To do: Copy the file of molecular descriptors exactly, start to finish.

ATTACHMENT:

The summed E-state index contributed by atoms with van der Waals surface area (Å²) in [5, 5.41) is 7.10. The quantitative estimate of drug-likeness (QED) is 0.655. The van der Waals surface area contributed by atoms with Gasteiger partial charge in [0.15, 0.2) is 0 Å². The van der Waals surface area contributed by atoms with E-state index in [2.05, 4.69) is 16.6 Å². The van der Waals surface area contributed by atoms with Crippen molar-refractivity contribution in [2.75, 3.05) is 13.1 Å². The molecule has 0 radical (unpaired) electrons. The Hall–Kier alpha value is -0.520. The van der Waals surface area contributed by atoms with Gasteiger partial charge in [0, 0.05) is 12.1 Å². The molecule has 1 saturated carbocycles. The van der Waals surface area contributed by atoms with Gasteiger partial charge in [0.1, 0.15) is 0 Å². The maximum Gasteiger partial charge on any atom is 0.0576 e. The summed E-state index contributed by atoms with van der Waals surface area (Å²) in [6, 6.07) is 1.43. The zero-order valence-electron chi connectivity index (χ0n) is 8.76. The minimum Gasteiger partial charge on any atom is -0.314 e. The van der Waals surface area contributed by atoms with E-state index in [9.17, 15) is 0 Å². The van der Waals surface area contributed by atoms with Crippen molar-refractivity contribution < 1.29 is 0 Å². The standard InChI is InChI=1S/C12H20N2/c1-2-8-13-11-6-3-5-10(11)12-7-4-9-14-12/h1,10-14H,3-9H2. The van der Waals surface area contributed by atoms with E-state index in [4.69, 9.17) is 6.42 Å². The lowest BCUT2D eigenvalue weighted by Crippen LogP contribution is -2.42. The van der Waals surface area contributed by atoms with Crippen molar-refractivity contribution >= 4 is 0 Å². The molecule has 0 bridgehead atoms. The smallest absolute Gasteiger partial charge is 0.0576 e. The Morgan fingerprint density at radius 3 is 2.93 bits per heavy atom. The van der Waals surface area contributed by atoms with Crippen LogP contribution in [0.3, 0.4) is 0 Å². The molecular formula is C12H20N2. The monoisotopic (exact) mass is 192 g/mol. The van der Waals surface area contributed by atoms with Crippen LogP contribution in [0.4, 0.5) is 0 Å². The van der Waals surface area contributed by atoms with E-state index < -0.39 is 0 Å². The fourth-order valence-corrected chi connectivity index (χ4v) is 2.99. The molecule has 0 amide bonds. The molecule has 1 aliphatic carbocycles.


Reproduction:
The summed E-state index contributed by atoms with van der Waals surface area (Å²) in [5, 5.41) is 7.10. The quantitative estimate of drug-likeness (QED) is 0.655. The van der Waals surface area contributed by atoms with Gasteiger partial charge in [0.15, 0.2) is 0 Å². The van der Waals surface area contributed by atoms with E-state index in [2.05, 4.69) is 16.6 Å². The van der Waals surface area contributed by atoms with Crippen molar-refractivity contribution in [2.75, 3.05) is 13.1 Å². The molecule has 0 radical (unpaired) electrons. The Hall–Kier alpha value is -0.520. The van der Waals surface area contributed by atoms with Gasteiger partial charge in [0, 0.05) is 12.1 Å². The molecule has 1 saturated carbocycles. The van der Waals surface area contributed by atoms with Gasteiger partial charge in [0.1, 0.15) is 0 Å². The maximum Gasteiger partial charge on any atom is 0.0576 e. The summed E-state index contributed by atoms with van der Waals surface area (Å²) in [6, 6.07) is 1.43. The zero-order valence-electron chi connectivity index (χ0n) is 8.76. The minimum Gasteiger partial charge on any atom is -0.314 e. The van der Waals surface area contributed by atoms with E-state index in [9.17, 15) is 0 Å². The van der Waals surface area contributed by atoms with Crippen molar-refractivity contribution < 1.29 is 0 Å². The standard InChI is InChI=1S/C12H20N2/c1-2-8-13-11-6-3-5-10(11)12-7-4-9-14-12/h1,10-14H,3-9H2. The van der Waals surface area contributed by atoms with E-state index in [4.69, 9.17) is 6.42 Å². The lowest BCUT2D eigenvalue weighted by Crippen LogP contribution is -2.42. The van der Waals surface area contributed by atoms with Crippen molar-refractivity contribution >= 4 is 0 Å². The molecule has 0 bridgehead atoms. The smallest absolute Gasteiger partial charge is 0.0576 e. The Morgan fingerprint density at radius 3 is 2.93 bits per heavy atom. The van der Waals surface area contributed by atoms with Crippen LogP contribution in [0.3, 0.4) is 0 Å². The molecular formula is C12H20N2. The monoisotopic (exact) mass is 192 g/mol. The van der Waals surface area contributed by atoms with Crippen LogP contribution in [0.4, 0.5) is 0 Å². The van der Waals surface area contributed by atoms with E-state index < -0.39 is 0 Å². The fourth-order valence-corrected chi connectivity index (χ4v) is 2.99. The molecule has 0 amide bonds. The molecule has 1 aliphatic carbocycles.